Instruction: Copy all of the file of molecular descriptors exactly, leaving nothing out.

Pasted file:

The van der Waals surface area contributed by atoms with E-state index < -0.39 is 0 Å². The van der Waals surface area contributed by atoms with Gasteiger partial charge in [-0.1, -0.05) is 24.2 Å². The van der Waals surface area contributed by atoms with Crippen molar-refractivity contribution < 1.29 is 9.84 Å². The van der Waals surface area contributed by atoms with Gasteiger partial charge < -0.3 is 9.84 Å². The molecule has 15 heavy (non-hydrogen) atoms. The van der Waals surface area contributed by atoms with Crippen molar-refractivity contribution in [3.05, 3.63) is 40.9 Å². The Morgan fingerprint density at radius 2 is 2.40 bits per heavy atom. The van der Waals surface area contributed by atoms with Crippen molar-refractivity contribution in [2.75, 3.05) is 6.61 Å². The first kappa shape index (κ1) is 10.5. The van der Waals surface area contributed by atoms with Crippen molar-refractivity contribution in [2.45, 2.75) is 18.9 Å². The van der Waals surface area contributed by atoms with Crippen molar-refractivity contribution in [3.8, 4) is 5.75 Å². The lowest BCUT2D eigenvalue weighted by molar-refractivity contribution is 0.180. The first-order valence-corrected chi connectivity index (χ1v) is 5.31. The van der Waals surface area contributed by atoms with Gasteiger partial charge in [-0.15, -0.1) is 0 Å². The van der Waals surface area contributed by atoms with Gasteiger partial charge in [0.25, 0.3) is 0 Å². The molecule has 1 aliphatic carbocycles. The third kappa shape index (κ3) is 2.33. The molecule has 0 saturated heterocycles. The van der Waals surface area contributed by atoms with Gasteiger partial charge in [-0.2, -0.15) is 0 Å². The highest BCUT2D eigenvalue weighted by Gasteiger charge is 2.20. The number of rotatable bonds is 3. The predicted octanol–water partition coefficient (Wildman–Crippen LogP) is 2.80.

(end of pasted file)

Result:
The van der Waals surface area contributed by atoms with E-state index < -0.39 is 0 Å². The van der Waals surface area contributed by atoms with Gasteiger partial charge in [-0.1, -0.05) is 24.2 Å². The van der Waals surface area contributed by atoms with Crippen molar-refractivity contribution < 1.29 is 9.84 Å². The van der Waals surface area contributed by atoms with Gasteiger partial charge < -0.3 is 9.84 Å². The molecule has 15 heavy (non-hydrogen) atoms. The van der Waals surface area contributed by atoms with Crippen molar-refractivity contribution in [3.05, 3.63) is 40.9 Å². The Morgan fingerprint density at radius 2 is 2.40 bits per heavy atom. The van der Waals surface area contributed by atoms with Crippen molar-refractivity contribution in [2.75, 3.05) is 6.61 Å². The first kappa shape index (κ1) is 10.5. The van der Waals surface area contributed by atoms with Crippen molar-refractivity contribution in [2.45, 2.75) is 18.9 Å². The van der Waals surface area contributed by atoms with Crippen molar-refractivity contribution in [3.8, 4) is 5.75 Å². The lowest BCUT2D eigenvalue weighted by molar-refractivity contribution is 0.180. The first-order valence-corrected chi connectivity index (χ1v) is 5.31. The van der Waals surface area contributed by atoms with Gasteiger partial charge in [-0.15, -0.1) is 0 Å². The van der Waals surface area contributed by atoms with Gasteiger partial charge in [0.25, 0.3) is 0 Å². The molecule has 1 aliphatic carbocycles. The third kappa shape index (κ3) is 2.33. The molecule has 0 saturated heterocycles. The van der Waals surface area contributed by atoms with Gasteiger partial charge in [-0.2, -0.15) is 0 Å². The highest BCUT2D eigenvalue weighted by Gasteiger charge is 2.20. The number of rotatable bonds is 3. The predicted octanol–water partition coefficient (Wildman–Crippen LogP) is 2.80.